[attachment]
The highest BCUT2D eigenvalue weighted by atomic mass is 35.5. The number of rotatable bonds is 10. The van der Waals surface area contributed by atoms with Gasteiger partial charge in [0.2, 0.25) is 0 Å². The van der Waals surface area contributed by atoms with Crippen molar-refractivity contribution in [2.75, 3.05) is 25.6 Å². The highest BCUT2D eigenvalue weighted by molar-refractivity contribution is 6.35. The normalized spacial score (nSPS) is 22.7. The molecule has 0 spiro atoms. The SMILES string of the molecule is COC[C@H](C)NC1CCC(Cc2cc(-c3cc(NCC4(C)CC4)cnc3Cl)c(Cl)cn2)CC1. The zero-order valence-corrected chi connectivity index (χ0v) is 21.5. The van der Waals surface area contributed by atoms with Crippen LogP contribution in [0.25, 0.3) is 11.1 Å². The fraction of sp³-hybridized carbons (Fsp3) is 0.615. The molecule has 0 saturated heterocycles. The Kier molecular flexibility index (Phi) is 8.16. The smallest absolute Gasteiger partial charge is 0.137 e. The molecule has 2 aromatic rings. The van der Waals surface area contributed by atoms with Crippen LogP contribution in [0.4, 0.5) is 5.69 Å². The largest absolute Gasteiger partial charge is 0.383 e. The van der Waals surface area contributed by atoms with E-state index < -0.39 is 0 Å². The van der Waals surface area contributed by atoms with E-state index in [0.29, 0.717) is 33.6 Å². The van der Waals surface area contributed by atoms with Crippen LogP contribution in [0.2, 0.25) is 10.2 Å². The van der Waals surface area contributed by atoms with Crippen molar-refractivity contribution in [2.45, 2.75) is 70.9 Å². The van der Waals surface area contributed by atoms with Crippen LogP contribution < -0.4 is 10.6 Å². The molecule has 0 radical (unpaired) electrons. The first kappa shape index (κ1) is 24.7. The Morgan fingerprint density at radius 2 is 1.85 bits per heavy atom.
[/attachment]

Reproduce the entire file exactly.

The highest BCUT2D eigenvalue weighted by atomic mass is 35.5. The number of rotatable bonds is 10. The van der Waals surface area contributed by atoms with Gasteiger partial charge in [0.2, 0.25) is 0 Å². The van der Waals surface area contributed by atoms with Crippen molar-refractivity contribution in [2.75, 3.05) is 25.6 Å². The highest BCUT2D eigenvalue weighted by molar-refractivity contribution is 6.35. The normalized spacial score (nSPS) is 22.7. The molecule has 0 spiro atoms. The SMILES string of the molecule is COC[C@H](C)NC1CCC(Cc2cc(-c3cc(NCC4(C)CC4)cnc3Cl)c(Cl)cn2)CC1. The zero-order valence-corrected chi connectivity index (χ0v) is 21.5. The van der Waals surface area contributed by atoms with Crippen LogP contribution in [0.25, 0.3) is 11.1 Å². The fraction of sp³-hybridized carbons (Fsp3) is 0.615. The molecule has 0 saturated heterocycles. The Kier molecular flexibility index (Phi) is 8.16. The smallest absolute Gasteiger partial charge is 0.137 e. The molecule has 2 aromatic rings. The van der Waals surface area contributed by atoms with Crippen LogP contribution in [0.4, 0.5) is 5.69 Å². The largest absolute Gasteiger partial charge is 0.383 e. The van der Waals surface area contributed by atoms with E-state index < -0.39 is 0 Å². The van der Waals surface area contributed by atoms with E-state index in [0.29, 0.717) is 33.6 Å². The van der Waals surface area contributed by atoms with Crippen LogP contribution in [0.2, 0.25) is 10.2 Å². The van der Waals surface area contributed by atoms with Crippen molar-refractivity contribution in [2.45, 2.75) is 70.9 Å². The van der Waals surface area contributed by atoms with Crippen LogP contribution < -0.4 is 10.6 Å². The molecule has 0 radical (unpaired) electrons. The first kappa shape index (κ1) is 24.7. The Morgan fingerprint density at radius 2 is 1.85 bits per heavy atom.